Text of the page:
Posted Tuesday, October 1, 2013 7:41 AM


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SQL_FS (9/30/2013)

SELECT string, category
FROM @SampleData
ORDER BY
CASE WHEN category % 7 = 0 THEN 1
WHEN category % 3 = 0 THEN 2
ELSE 3
END ASC
, string ASC


This is NOT ordering by ordinal position. This is ordering by a derived column in the where clause. You are in affect ordering by the hardcoded values, not the column position.


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Read the article at http://www.sqlservercentral.com/articles/Best+Practices/61537/ for best practices on asking questions.

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Cross Tabs and Pivots, Part 1 – Converting Rows to Columns
Cross Tabs and Pivots, Part 2 - Dynamic Cross Tabs
Understanding and Using APPLY (Part 1)
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Post #1500414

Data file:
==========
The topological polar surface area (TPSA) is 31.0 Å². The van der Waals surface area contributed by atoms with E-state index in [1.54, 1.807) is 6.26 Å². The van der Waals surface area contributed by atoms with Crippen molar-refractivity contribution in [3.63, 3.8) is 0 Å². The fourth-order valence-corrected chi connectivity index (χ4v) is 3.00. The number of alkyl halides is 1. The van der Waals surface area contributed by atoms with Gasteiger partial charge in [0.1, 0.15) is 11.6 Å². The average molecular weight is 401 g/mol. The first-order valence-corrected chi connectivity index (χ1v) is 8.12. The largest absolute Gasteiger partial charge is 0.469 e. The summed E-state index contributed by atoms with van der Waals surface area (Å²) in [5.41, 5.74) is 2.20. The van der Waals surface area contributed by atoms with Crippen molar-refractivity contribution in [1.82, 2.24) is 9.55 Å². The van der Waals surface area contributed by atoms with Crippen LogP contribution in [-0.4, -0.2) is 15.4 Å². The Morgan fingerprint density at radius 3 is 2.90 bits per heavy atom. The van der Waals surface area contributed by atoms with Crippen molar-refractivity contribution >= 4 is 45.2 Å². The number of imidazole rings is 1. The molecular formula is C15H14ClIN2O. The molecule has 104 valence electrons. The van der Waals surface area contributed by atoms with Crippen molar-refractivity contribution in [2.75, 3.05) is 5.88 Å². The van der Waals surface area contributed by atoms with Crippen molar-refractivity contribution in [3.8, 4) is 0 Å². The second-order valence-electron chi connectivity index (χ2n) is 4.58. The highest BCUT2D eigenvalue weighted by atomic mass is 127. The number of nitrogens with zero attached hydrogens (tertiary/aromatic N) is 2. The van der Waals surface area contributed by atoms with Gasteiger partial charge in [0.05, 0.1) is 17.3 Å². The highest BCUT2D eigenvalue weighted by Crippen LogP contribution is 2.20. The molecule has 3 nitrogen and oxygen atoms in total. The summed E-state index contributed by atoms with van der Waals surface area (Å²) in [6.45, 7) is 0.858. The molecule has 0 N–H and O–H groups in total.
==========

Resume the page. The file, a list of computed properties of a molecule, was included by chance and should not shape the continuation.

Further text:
Posted Tuesday, October 1, 2013 9:35 AM
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Sean Lange (10/1/2013)
SQL_FS (9/30/2013)

SELECT string, category
FROM @SampleData
ORDER BY
CASE WHEN category % 7 = 0 THEN 1
WHEN category % 3 = 0 THEN 2
ELSE 3
END ASC
, string ASC


This is NOT ordering by ordinal position. This is ordering by a derived column in the where clause. You are in affect ordering by the hardcoded values, not the column position.


I understand that as I indicated in my original post I feel dirty because it now looks very similar to me to ordering by ordinal position. I'm just asking if others feel that it is bad form to do this in the order by clause.

Mods, please feel free to close this thread I've somehow managed to derail my own thread and can't get it back on track!. :)
Post #1500472